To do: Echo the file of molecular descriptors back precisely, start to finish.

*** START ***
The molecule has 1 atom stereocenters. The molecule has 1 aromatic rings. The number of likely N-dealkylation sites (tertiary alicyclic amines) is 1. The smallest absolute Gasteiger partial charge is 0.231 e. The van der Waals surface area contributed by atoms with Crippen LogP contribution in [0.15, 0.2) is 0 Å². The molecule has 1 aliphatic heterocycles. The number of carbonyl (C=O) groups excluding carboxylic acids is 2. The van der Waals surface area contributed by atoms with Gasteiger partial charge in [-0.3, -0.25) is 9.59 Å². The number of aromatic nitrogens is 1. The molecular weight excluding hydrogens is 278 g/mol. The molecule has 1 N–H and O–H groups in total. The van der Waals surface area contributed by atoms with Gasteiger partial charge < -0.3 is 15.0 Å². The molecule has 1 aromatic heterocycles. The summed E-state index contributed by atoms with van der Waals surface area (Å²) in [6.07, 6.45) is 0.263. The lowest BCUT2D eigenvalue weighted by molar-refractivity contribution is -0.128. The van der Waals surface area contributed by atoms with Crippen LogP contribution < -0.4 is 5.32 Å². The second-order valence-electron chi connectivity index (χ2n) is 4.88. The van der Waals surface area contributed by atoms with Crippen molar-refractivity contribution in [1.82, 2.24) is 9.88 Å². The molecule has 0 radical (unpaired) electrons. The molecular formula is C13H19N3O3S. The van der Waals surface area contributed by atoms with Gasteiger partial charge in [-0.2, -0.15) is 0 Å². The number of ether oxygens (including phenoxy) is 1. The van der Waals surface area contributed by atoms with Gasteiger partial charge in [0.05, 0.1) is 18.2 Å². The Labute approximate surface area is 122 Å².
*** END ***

The molecule has 1 atom stereocenters. The molecule has 1 aromatic rings. The number of likely N-dealkylation sites (tertiary alicyclic amines) is 1. The smallest absolute Gasteiger partial charge is 0.231 e. The van der Waals surface area contributed by atoms with Crippen LogP contribution in [0.15, 0.2) is 0 Å². The molecule has 1 aliphatic heterocycles. The number of carbonyl (C=O) groups excluding carboxylic acids is 2. The van der Waals surface area contributed by atoms with Gasteiger partial charge in [-0.3, -0.25) is 9.59 Å². The number of aromatic nitrogens is 1. The molecular weight excluding hydrogens is 278 g/mol. The molecule has 1 N–H and O–H groups in total. The van der Waals surface area contributed by atoms with Gasteiger partial charge < -0.3 is 15.0 Å². The molecule has 1 aromatic heterocycles. The summed E-state index contributed by atoms with van der Waals surface area (Å²) in [6.07, 6.45) is 0.263. The lowest BCUT2D eigenvalue weighted by molar-refractivity contribution is -0.128. The van der Waals surface area contributed by atoms with Crippen LogP contribution < -0.4 is 5.32 Å². The second-order valence-electron chi connectivity index (χ2n) is 4.88. The van der Waals surface area contributed by atoms with Crippen molar-refractivity contribution in [1.82, 2.24) is 9.88 Å². The molecule has 0 radical (unpaired) electrons. The molecular formula is C13H19N3O3S. The van der Waals surface area contributed by atoms with Gasteiger partial charge in [-0.2, -0.15) is 0 Å². The number of ether oxygens (including phenoxy) is 1. The van der Waals surface area contributed by atoms with Gasteiger partial charge in [0.05, 0.1) is 18.2 Å². The Labute approximate surface area is 122 Å².